* Obama says more sanctions "teed up" against Russia
* U.S. crude oil inventories rise to highest on record
* Focus on Brent support at $109.00, 200-day moving average
* Output at key North Sea field cut, Libyan supply mostly offline
LONDON, April 24 (Reuters) - Oil rose towards $110 a barrel on Thursday as the dispute between Russia and the West over Ukraine added to supply concerns, although record U.S. crude inventories kept gains in check.
Ukrainian forces killed up to five pro-Moscow separatists in the east of the country, the Interior Ministry said on Thursday, as Russian President Vladimir Putin warned of "consequences" if Kiev used the army against its own people.
Global benchmark Brent crude was up 84 cents at $109.95 by 1333 GMT, after settling 16 cents lower on Wednesday. U.S. crude rose 65 cents to $102.09.
"The escalating Ukraine conflict is fuelling fears about supply outages," said Carsten Fritsch, commodities analyst at Commerzbank in Frankfurt.
A rise in crude oil stockpiles in the United States to the highest since records began in 1982, as reported in government data on Wednesday, kept a lid on prices. Brent has still gained almost 6 percent from a five-month low of $103.95 on April 2.
A further escalation over Ukraine could lead to damaging economic sanctions, raising the risk of a disruption in Russian gas supplies on which Europe depends. Russia is also one of the world's top oil producers.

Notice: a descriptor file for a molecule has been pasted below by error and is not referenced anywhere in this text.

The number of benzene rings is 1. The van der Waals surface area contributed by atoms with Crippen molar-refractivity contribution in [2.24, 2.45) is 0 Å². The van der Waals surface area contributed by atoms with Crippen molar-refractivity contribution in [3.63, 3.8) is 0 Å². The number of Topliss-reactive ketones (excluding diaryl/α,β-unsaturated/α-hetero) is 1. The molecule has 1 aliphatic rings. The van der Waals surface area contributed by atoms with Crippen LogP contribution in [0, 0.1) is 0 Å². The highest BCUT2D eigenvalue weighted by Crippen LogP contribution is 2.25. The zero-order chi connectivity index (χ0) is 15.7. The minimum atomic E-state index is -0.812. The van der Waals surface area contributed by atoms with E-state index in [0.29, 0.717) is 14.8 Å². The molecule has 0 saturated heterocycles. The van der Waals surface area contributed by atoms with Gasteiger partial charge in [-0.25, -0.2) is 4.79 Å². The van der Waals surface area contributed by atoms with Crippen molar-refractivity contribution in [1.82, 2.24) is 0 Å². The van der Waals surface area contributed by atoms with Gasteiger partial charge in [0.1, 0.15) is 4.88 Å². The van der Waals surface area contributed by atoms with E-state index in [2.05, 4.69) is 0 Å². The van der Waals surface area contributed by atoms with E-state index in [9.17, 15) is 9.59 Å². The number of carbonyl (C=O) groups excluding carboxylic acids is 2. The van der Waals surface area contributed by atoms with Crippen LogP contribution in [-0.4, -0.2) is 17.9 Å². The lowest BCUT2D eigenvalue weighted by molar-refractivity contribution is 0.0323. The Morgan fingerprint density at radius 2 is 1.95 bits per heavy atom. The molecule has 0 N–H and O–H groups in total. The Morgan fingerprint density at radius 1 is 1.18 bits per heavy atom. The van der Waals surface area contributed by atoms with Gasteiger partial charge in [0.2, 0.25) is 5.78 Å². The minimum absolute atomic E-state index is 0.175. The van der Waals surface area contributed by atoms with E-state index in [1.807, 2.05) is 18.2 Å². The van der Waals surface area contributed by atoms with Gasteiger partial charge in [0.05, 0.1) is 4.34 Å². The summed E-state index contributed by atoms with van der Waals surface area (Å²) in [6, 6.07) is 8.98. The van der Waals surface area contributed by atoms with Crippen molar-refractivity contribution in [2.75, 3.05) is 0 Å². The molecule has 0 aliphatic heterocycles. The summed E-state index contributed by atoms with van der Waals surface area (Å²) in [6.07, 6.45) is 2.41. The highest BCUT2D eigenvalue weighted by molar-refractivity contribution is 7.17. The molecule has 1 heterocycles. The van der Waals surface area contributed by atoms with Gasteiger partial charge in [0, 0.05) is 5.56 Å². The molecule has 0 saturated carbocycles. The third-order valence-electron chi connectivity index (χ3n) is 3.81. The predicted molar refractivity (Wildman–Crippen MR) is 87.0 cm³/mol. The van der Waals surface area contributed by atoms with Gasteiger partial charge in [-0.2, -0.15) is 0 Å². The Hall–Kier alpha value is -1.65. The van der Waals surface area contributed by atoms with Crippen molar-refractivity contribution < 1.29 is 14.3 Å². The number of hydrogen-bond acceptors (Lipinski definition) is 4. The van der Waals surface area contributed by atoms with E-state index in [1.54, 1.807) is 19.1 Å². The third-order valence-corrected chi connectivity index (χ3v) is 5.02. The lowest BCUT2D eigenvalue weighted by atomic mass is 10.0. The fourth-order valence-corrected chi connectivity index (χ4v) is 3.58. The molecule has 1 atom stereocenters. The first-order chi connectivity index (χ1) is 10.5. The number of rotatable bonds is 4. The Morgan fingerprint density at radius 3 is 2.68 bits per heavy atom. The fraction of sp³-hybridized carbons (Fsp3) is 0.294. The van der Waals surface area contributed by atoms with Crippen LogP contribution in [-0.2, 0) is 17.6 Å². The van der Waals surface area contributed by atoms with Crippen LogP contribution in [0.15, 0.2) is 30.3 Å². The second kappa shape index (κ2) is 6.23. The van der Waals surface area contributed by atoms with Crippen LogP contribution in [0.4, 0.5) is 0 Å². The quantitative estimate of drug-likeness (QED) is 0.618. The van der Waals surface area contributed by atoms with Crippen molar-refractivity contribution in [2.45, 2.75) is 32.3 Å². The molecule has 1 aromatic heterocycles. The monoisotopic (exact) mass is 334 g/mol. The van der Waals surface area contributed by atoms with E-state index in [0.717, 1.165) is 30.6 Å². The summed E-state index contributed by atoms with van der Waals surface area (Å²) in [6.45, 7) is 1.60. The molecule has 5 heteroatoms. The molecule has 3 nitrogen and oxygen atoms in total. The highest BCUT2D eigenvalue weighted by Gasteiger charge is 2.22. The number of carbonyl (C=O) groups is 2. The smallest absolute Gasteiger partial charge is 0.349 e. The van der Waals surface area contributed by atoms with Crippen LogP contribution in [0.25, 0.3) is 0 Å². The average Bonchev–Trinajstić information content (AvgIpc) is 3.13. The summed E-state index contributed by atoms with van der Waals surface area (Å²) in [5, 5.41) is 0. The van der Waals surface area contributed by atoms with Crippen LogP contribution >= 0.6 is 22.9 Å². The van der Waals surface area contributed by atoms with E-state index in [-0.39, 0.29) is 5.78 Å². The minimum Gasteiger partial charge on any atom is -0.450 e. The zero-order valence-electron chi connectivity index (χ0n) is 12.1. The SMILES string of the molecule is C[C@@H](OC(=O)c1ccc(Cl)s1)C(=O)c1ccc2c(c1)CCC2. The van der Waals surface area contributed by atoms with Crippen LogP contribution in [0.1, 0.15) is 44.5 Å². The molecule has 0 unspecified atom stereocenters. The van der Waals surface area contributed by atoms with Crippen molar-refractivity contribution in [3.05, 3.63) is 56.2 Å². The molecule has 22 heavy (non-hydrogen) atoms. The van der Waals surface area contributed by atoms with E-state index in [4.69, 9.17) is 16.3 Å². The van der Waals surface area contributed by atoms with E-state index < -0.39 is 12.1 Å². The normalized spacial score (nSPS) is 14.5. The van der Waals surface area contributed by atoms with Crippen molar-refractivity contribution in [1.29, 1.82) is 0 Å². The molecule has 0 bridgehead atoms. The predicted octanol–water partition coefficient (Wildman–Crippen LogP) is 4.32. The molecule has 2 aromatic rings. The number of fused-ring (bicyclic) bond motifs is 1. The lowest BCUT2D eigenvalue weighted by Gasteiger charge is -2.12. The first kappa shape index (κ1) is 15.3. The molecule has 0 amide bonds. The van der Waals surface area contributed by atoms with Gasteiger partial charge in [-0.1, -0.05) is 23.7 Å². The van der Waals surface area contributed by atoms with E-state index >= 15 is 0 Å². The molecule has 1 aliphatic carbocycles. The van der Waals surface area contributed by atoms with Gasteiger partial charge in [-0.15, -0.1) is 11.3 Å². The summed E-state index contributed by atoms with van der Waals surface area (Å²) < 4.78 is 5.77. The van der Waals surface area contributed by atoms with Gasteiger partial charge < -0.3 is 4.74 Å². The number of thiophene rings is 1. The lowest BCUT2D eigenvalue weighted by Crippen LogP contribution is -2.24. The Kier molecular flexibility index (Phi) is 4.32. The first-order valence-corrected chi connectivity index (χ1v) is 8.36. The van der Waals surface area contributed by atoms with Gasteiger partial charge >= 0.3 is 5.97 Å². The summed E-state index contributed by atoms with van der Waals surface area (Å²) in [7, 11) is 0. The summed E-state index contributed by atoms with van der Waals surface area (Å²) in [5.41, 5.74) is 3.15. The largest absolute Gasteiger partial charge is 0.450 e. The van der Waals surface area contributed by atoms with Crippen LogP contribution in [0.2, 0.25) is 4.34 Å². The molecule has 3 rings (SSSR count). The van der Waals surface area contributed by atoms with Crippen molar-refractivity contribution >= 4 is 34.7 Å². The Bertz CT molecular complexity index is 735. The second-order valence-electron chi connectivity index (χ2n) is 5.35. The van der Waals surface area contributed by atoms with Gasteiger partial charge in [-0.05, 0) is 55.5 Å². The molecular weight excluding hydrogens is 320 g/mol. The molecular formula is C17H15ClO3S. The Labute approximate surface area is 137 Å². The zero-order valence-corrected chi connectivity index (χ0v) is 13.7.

U.S. President Barack Obama said more sanctions were "teed up" against Russia if it fails to deliver on promises made in an agreement in Geneva last week to ease tensions in Ukraine. Russia suggested foreign firms which pull out of the country may not be able to get back in.
"The immediate demand-supply dynamic is negative, but Ukraine is the wild card that is stopping the market from declining further," said Ric Spooner, chief analyst at CMC Markets.
"For the near term, I see markets largely neutral, trading in a range with a downward bias."
On the charts, a key technical support level for Brent is the 200-day moving average at $109.00, while a strong test for the upside is resistance at $110.00, said Olivier Jakob, oil analyst at Petromatrix.
Disruption to output in Libya, and a supply cutback at the largest British North Sea oilfield, also supported Brent.
Libya's production was around 220,000 barrels per day (bpd) on Tuesday, a sign that an April 6 agreement between rebels and the government to reopen occupied ports has yet to result in any significant output recovery.
Supply has been cut at the North Sea Buzzard oilfield by about 50,000 bpd, a trade source said on Wednesday. The 200,000-bpd field is the biggest contributor to Forties, one of the four crude streams underpinning Brent.
The field's operator, Nexen, confirmed on Thursday output had fallen due to maintenance work.
(Additional reporting by Manash Goswami in Singapore; Editing by Dale Hudson and David Evans)